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Bob Hudson

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  1. This was all in a very large and heavy frame and some of the pieces had fallen loose so it needed to be taken apart to fix those. Luckily the patches had light glue and were able to be easily removed. Until I took it apart I could not tell that the VMF(AW)-542 patch was torn at the edge.
  2. I have not been able to find out much about this Marine. He shows up in 1954 Marine muster rolls with MOS 7301 "Basic Air Traffic Control Officer" and in 1955 he shows up as MOS 7302 "Pilot VMF." The display has American Airlines wings so I assume he flew for them after the Marines.
  3. Those subminiature cameras were introduced in 1938 and actually used as spy cameras. I have an empty camera case for one, but no film or camera
  4. That's pretty much it: I don't believe anything can prevent it in the long run. In boating zinc is used as a sacrificial metal to help prevent corrosion of other metals such as prop shafts, through-hull fittings, etc. If I had one of these knives I would store it out of the scabbard just to keep the zinc from having any sort of connection with the brass or tanned leather in the scabbard.
  5. That makes sense because the copper sheathing also protects against marine flora and fauna growing on the hull.
  6. Here's a sampling of completed sales for the last several year. $2,500 seems to be the average low end price, but nicer ones can go for over $3,000. Notice that one went for $3,350 this year and in 2016 one sold for over $3,700!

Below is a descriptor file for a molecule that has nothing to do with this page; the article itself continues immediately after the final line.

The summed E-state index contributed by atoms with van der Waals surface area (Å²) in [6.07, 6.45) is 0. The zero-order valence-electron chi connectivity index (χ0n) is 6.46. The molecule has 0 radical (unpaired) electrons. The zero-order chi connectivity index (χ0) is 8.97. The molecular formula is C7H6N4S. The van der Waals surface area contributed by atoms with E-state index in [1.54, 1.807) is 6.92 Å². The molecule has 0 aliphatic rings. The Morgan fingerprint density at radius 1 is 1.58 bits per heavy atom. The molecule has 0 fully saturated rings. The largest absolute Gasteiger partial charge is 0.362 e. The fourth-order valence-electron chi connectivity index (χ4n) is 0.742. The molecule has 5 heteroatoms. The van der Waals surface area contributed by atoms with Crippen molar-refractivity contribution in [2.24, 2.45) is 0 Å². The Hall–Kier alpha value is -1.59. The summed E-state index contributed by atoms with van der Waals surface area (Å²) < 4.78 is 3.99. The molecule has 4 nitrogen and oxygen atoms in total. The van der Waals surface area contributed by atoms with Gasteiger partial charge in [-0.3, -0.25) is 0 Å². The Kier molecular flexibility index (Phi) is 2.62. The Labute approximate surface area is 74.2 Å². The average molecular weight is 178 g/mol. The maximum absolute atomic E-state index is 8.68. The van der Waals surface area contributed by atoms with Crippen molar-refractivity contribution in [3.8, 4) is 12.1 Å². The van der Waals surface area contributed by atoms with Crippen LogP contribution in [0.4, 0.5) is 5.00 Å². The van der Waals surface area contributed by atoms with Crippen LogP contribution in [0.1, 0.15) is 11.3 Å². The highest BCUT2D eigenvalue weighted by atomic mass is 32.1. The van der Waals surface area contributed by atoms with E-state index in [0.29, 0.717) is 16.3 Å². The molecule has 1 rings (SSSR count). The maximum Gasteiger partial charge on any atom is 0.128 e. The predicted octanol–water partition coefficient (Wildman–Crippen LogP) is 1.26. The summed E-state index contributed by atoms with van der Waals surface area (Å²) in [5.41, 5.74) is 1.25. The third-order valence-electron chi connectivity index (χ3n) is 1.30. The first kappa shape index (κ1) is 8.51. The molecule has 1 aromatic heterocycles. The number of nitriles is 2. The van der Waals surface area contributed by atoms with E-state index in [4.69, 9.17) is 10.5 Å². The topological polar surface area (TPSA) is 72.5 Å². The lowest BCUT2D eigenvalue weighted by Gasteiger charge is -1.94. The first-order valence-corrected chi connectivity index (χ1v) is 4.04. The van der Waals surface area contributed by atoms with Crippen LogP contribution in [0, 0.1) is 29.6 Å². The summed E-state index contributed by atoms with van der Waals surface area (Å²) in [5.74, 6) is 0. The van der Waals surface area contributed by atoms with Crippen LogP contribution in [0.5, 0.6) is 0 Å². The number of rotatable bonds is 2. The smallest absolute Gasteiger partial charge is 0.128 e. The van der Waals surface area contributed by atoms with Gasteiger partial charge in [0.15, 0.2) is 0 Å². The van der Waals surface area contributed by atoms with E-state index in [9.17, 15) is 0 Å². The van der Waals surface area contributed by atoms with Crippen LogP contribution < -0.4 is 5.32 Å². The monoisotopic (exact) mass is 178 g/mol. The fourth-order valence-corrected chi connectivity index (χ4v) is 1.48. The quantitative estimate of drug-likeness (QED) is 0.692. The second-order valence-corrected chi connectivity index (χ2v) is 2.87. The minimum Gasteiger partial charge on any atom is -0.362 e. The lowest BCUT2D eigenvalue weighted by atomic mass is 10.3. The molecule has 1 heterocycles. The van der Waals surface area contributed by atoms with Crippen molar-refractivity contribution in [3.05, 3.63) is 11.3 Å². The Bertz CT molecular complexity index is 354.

7. Finally got time to really go through the four photo albums: my rough count is about 1,200 military photos, post cards and bits of original trench maps - all World War 1 - and maybe hundreds of "tourist" postcards from the turn of the 20th century. Scroll down for a YouTube video. The photos are original photos including Real Photo Post Cards. Most of the post cards are tinted and pre-WWI, except for some post-WWII travel postcards in one of the four albums. The are two large albums and two smaller ones. The veteran who started this collection stam
  8. The family sorted and cataloged aeveral cans of buttons and belt hardware
  9. A local WWI collector (who actually knew what all this stuff was) bought that.
  10. Yes, it personalizes it. I have four photo/postcard albums from him I've only skimmed through. That one photo was loose and felt out onto the floor. I can imagine he would have gotten a kick out of knowing that things he brought home from that war would have people all over the world oohing and awing over a century later. He really did create a time chest that provides a glimpse into what was of interest to a doughboy. Speaking of time and its passage, I got this all from his daughter who is about my age, 70. She and I are what they call "baby boomers" but
  11. Thanks. I noticed a few of the smaller ones are bent in the same manner, as shown in this photo.
  12. His daughter said he got them on the battlefield, but one never knows. She was the one who sorted buttons and other items in the cans and had wrapped the other items in shipping paper. She numbered each: I think that must have been for an inventory list, but I haven't seen it.
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